Ryan's Reviews > Jesus Lived in India: His Unknown Life Before and After the Crucifixion

Jesus Lived in India by Holger Kersten
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Jan 24, 10

Recommended for: Former Catholics especially, but other Christians, history buffs, and nearly everyone else as well!
Read in December, 2009

This book greatly increased my respect for and faith in Jesus Christ.

I do not agree with all ideas put forward by this book. But I do find some parts of it easier to believe than Christian mainstream teachings. It suggests answers to questions that many of us have found bewilderingly unanswered and unaddressed in the religion in general, it helpfully addresses our doubts. Some of the ideas are shocking to us at first as they are completely new to us. To modify the old saying slightly, don’t judge the book by the title.

Most of the things discussed here happened so long ago that we cannot (nor does the book claim that we can) know exactly what happened. But using scholarship, research and evaluation of likely ideas this book propones ideas about Christian and Jewish history that I, personally, found to be fascinating and sometimes even satisfying.

I will not attempt to record all of the background and research supporting the ideas here, but I do encourage you all to read this book or one of several others like it, to explore the ideas. They have increased my faith in Christianity because it showed me how the foundation of that religion might have been one of love and compassion.

Some very brief examples of the content, though with no attempt to give all the evidence exhibited in the book:

The book obviously suggests an aspect of Indian (and therefore Hindu and Buddhist) influence on the life of Jesus Christ (much, though obviously not all of which, could coincide comfortably with mainstream Christian culture and teaching). In his early life, the book suggests that the 18 or so years that Christianity cannot account for, were spent studying Buddhism, perhaps in India having taken a commonly used merchant route in use at the time. (My memory of Catholic school growing up was that they teach we just don’t know what Jesus was doing from the age of 12 to 30.)

Many of the ideas and sayings of Jesus (several of the Beatitudes, the idea that faith “can move mountains,” and the saying “Do unto others as you’d have done unto you,” for a few examples) are all recorded as having existed in Indian culture before the life of Jesus. These ideas do not exist in Jewish or other parts of Western culture before Jesus’ life. This itself I find to be fascinating and compelling.

Then, as the subtitle of the book “His Unknown Life Before and After the Crucifixion” suggests, the book indicates that Jesus was crucified, but that he survived it. It shows how there are strong indications in the canonical gospels that this is the case. Now, as I’ve discussed this book with people, already some have said how far fetched this sounds. But when I compare the idea that there was a small conspiracy in a Roman province that would have reached up the Roman chain of command only as high as some members of the army to keep one condemned man from suffering the fate of his criminal sentencing or that that man met his fate and then rose from the dead, the small conspiracy does not seem like the least plausible option.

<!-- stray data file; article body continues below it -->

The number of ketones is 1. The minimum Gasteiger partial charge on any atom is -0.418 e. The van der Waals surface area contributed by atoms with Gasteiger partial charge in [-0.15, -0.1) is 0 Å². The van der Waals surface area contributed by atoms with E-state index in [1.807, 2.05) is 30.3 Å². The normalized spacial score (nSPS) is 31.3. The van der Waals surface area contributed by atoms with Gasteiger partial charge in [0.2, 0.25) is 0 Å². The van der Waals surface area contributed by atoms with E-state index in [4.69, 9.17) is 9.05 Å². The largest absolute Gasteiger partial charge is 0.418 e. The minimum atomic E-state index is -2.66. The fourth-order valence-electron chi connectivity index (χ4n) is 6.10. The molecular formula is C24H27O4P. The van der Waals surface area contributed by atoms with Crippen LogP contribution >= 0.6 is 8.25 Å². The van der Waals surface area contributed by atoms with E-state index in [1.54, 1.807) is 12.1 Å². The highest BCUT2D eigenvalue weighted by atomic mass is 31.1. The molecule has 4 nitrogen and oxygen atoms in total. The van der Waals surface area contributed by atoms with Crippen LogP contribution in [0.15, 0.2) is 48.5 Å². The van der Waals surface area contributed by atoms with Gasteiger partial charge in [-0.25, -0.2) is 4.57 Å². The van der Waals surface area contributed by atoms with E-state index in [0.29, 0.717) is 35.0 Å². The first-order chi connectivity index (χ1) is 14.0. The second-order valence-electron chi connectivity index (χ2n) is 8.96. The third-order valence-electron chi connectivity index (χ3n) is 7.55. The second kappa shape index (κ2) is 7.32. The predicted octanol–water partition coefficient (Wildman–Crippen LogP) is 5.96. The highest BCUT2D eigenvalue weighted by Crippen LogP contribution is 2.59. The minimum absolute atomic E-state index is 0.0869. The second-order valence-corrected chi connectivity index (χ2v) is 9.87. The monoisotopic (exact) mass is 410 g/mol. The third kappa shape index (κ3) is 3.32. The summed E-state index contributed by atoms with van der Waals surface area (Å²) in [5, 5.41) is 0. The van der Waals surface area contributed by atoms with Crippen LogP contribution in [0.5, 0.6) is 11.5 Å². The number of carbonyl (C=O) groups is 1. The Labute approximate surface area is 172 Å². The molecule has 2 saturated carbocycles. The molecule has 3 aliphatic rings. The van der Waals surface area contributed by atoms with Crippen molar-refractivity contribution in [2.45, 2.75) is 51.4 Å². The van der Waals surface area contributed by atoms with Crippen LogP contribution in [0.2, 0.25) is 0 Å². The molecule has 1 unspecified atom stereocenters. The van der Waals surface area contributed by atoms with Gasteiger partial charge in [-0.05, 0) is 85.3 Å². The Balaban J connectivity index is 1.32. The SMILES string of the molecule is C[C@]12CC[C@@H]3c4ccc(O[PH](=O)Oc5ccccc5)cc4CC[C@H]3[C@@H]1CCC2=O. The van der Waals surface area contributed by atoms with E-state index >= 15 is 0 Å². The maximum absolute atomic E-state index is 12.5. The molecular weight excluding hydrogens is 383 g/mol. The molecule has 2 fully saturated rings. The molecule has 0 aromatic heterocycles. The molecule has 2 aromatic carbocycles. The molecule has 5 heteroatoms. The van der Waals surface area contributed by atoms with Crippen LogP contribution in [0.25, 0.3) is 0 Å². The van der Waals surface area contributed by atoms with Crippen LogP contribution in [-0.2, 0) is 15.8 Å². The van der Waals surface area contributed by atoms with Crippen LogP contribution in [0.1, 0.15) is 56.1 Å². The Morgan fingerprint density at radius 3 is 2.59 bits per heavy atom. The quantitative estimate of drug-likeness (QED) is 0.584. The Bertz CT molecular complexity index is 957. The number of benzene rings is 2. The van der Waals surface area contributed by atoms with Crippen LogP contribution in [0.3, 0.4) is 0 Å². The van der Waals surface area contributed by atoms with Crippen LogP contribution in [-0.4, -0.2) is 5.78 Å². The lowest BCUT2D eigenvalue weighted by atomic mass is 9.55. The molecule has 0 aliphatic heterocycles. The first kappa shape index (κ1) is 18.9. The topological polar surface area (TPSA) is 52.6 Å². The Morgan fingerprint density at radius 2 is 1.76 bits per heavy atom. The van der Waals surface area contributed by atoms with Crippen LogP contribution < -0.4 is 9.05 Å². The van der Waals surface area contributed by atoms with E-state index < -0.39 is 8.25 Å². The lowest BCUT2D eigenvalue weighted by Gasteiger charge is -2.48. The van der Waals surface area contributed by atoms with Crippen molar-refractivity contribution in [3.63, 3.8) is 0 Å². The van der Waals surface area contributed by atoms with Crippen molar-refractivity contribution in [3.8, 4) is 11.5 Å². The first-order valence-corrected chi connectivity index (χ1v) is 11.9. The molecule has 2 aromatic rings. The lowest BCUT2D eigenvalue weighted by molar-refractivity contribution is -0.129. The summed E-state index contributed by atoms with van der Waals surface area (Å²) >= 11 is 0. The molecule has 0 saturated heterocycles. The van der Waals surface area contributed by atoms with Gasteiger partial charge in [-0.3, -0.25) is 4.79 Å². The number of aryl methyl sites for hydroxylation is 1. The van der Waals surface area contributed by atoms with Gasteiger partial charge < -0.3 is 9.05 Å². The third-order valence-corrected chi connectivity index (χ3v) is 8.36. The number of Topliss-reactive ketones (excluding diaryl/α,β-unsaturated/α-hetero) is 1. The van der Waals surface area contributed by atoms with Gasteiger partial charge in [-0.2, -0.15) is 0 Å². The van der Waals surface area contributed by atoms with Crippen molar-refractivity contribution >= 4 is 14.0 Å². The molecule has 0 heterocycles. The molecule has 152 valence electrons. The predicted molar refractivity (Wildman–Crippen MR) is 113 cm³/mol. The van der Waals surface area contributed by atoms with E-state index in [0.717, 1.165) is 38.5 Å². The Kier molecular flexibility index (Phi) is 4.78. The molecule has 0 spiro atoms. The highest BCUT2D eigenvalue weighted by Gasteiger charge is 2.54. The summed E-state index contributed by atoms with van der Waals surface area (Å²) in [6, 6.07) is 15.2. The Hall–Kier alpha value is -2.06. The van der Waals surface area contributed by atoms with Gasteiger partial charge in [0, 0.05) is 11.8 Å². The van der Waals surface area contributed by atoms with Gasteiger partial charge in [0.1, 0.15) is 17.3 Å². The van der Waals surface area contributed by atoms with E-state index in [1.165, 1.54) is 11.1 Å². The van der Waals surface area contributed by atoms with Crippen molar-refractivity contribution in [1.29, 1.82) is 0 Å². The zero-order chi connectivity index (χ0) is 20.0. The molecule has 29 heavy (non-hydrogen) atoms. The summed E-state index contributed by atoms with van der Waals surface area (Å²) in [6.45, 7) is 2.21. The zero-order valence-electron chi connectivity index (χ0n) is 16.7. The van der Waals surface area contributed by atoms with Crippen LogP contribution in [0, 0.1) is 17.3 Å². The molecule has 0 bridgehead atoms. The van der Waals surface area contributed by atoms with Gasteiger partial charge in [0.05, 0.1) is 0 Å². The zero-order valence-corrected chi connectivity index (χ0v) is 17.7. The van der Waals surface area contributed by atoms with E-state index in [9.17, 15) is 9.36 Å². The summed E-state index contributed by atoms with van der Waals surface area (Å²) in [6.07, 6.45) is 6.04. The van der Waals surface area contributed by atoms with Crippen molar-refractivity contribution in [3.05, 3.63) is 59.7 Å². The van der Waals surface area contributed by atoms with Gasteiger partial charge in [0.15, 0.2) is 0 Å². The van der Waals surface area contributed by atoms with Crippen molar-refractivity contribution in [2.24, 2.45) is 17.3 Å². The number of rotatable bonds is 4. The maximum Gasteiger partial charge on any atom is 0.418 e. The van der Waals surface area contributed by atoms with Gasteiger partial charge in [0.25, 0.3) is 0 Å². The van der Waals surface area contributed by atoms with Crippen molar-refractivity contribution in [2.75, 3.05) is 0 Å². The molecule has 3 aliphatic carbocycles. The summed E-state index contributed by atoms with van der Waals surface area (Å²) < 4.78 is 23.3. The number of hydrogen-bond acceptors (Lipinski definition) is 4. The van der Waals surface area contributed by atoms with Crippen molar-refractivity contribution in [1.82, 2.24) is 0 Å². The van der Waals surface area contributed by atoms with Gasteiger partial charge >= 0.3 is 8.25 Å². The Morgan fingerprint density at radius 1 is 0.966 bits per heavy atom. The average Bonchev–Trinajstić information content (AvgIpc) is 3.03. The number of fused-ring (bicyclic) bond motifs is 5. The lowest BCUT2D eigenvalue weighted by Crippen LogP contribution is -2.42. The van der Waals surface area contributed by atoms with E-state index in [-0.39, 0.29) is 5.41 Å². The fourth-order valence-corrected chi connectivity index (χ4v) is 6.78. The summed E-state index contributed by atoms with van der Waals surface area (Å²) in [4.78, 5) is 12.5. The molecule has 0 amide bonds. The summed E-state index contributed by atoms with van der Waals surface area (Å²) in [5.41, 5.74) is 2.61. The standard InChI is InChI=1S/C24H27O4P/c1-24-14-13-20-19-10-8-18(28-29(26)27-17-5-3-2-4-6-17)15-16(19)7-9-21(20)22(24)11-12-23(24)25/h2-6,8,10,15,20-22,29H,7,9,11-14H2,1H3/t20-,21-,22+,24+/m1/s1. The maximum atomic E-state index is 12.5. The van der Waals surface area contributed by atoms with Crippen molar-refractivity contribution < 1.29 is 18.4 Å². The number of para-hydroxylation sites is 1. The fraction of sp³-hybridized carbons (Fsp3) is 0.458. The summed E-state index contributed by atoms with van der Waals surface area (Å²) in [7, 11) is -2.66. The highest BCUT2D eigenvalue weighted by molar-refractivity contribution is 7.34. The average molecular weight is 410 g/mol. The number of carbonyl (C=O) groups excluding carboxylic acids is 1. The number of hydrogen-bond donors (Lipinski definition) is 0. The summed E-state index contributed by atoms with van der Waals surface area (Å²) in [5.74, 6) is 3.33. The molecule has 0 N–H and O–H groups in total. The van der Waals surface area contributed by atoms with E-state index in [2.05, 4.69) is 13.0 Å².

The idea is that Nicomdemus and Joseph Arithmea, both friends of Jesus and important members of Jewish mainstream power structure of that time, did a little jail break and stole him (alive) out from under Pontius Pilate’s nose. Then, the idea goes, they nursed him back to health and that he then lived out his life, in hiding from his Jewish enemies, back in the land of his education as a peaceful and widely respected teacher. This then leads to his grave being found in Srinigar, in northern India, in a grave marked with the name Yuz Asaf, which means “leaders of of the healed” and who is revered as an Indian saint. Just two quick bits of evidence among others given here – crucifixion takes about 5 days to kill someone unless their legs are broken or some other means is taken to induce the asphyxiation that causes death in crucifixion – the Gospels make clear neither of these things took place.

The author also studies at great detail the history and scientific research of the Shroud of Turin, the authenticity of which he assures us of (this is an example of a part of the book I actually found more difficult to believe.) The Dead Sea Scrolls are examined at details as well as the Essenes, and each of their relationship to Jesus as well.

The book was very well written and reaffirming of many positive aspects of Christianity that many of us who have had questions about that faith might find reassuring. I highly recommend it.
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